Hungary calls France a partner before Macron-Orban meeting - Metro US

Hungary calls France a partner before Macron-Orban meeting

FILE PHOTO: French President Emmanuel Macron at the Elysee Palace in Paris

BUDAPEST/PARIS (Reuters) – Hungary said it agreed with France on several issues of strategic importance for Europe’s future as it prepared for talks on Monday between Prime Minister Viktor Orban and French President Emmanuel Macron.

Macron, who was due to start a trip to Budapest by visiting the grave of a philosopher who opposed Orban, said last week the Hungarian leader was a political opponent but also a European partner with whom it was possible to find compromise.

In a video posted on his Facebook page, Hungarian Foreign Minister Peter Szijjarto also characterised the two European Union countries as both partners and opponents.

“We also agree on the importance of protecting the external borders (of the EU),” Szijjarto said, days after Macron said protecting and controlling EU borders was one of France’s main aims during its six-month EU presidency starting in January.

Macron and Orban are at odds over issues including immigration, LGBT rights and the executive European Commission’s criticism of Hungary over democratic standards and rule of law.

Macron has pointed to a “cultural battle” with Hungary and some of its neighbours which he says is hurting EU cohesion, and French officials said he would raise respect of LGBT rights and the rule of law with Orban.

Areas where the leaders have found common ground include pushing the EU to promote nuclear energy and recognise it as green investment.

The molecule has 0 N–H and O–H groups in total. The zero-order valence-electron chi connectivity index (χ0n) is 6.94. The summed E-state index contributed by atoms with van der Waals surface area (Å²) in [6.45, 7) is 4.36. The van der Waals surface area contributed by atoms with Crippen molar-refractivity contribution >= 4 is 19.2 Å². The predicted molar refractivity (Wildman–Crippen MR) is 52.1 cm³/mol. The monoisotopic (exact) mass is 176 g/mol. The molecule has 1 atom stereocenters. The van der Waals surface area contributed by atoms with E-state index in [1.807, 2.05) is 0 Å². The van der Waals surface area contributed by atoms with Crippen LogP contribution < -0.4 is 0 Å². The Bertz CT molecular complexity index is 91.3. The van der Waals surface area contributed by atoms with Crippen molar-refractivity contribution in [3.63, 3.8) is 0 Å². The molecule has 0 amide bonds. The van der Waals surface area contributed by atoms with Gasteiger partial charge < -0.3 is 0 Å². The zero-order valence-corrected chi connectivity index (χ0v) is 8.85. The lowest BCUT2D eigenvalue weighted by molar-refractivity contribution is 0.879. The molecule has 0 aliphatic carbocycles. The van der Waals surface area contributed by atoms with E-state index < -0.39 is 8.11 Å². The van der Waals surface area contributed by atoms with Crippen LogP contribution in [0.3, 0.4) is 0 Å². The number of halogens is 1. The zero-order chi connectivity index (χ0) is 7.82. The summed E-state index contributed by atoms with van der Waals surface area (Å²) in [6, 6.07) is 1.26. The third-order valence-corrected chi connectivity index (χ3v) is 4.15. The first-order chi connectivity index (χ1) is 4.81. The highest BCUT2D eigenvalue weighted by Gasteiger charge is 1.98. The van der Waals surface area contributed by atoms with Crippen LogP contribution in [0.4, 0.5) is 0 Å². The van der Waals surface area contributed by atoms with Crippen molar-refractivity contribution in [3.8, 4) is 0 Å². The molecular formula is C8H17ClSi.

Macron’s planned visit to the grave of Hungarian philosopher Agnes Heller follows a meeting they had before her death in 2019. A survivor of the Holocaust, Heller was an advocate of liberal democracy who accused Orban of undermining democracy.

Macron was also expected to take part in a meeting of the Visegrad group, which includes leaders of Hungary, Poland, the Czech Republic and Slovakia, and to meet leaders of the opposition alliance that is set to challenge Orban in an election next year.

Orban has in the past two months received far-right leaders Marine Le Pen and Eric Zemmour, who are candidates in France’s presidential election next year in which Macron is expected to seek a second term.

Both praised Orban’s opposition to immigration, and Zemmour hailed his defence of “his country’s identity, sovereignty and borders.”

(Additional reporting by Michel Rose and Anita Komuves; Writing by Ingrid Melander, Editing by Timothy Heritage)

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